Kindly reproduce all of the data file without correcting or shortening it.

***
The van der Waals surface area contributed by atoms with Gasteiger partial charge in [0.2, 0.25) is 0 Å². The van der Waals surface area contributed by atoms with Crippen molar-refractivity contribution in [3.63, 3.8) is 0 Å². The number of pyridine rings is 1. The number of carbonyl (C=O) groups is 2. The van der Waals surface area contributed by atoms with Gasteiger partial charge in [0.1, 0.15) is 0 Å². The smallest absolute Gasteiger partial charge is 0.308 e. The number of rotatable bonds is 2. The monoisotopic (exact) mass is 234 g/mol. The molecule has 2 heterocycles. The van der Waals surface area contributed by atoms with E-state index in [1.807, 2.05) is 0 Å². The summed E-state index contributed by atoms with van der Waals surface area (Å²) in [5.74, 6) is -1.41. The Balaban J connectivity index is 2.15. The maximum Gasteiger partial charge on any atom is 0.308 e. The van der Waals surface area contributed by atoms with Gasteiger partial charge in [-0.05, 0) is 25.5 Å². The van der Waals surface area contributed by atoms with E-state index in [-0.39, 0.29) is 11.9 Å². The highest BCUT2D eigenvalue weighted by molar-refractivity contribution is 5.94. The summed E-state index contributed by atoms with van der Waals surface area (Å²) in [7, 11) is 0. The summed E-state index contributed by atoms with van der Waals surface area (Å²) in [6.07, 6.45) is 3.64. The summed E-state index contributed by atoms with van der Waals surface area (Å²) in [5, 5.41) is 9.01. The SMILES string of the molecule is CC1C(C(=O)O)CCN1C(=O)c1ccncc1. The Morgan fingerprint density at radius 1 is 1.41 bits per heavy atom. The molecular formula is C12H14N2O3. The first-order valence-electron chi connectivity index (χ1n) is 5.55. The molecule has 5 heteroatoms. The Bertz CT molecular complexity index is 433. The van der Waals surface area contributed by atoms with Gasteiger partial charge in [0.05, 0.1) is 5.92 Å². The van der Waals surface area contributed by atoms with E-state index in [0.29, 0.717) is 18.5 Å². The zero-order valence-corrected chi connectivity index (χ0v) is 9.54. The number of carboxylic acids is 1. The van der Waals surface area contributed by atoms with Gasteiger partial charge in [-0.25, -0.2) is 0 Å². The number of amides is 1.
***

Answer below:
The van der Waals surface area contributed by atoms with Gasteiger partial charge in [0.2, 0.25) is 0 Å². The van der Waals surface area contributed by atoms with Crippen molar-refractivity contribution in [3.63, 3.8) is 0 Å². The number of pyridine rings is 1. The number of carbonyl (C=O) groups is 2. The van der Waals surface area contributed by atoms with Gasteiger partial charge in [0.1, 0.15) is 0 Å². The smallest absolute Gasteiger partial charge is 0.308 e. The number of rotatable bonds is 2. The monoisotopic (exact) mass is 234 g/mol. The molecule has 2 heterocycles. The van der Waals surface area contributed by atoms with E-state index in [1.807, 2.05) is 0 Å². The summed E-state index contributed by atoms with van der Waals surface area (Å²) in [5.74, 6) is -1.41. The Balaban J connectivity index is 2.15. The maximum Gasteiger partial charge on any atom is 0.308 e. The van der Waals surface area contributed by atoms with Gasteiger partial charge in [-0.05, 0) is 25.5 Å². The van der Waals surface area contributed by atoms with E-state index in [-0.39, 0.29) is 11.9 Å². The highest BCUT2D eigenvalue weighted by molar-refractivity contribution is 5.94. The summed E-state index contributed by atoms with van der Waals surface area (Å²) in [7, 11) is 0. The summed E-state index contributed by atoms with van der Waals surface area (Å²) in [6.07, 6.45) is 3.64. The summed E-state index contributed by atoms with van der Waals surface area (Å²) in [5, 5.41) is 9.01. The SMILES string of the molecule is CC1C(C(=O)O)CCN1C(=O)c1ccncc1. The Morgan fingerprint density at radius 1 is 1.41 bits per heavy atom. The molecular formula is C12H14N2O3. The first-order valence-electron chi connectivity index (χ1n) is 5.55. The molecule has 5 heteroatoms. The Bertz CT molecular complexity index is 433. The van der Waals surface area contributed by atoms with Gasteiger partial charge in [0.05, 0.1) is 5.92 Å². The van der Waals surface area contributed by atoms with E-state index in [0.29, 0.717) is 18.5 Å². The zero-order valence-corrected chi connectivity index (χ0v) is 9.54. The number of carboxylic acids is 1. The van der Waals surface area contributed by atoms with Gasteiger partial charge in [-0.25, -0.2) is 0 Å². The number of amides is 1.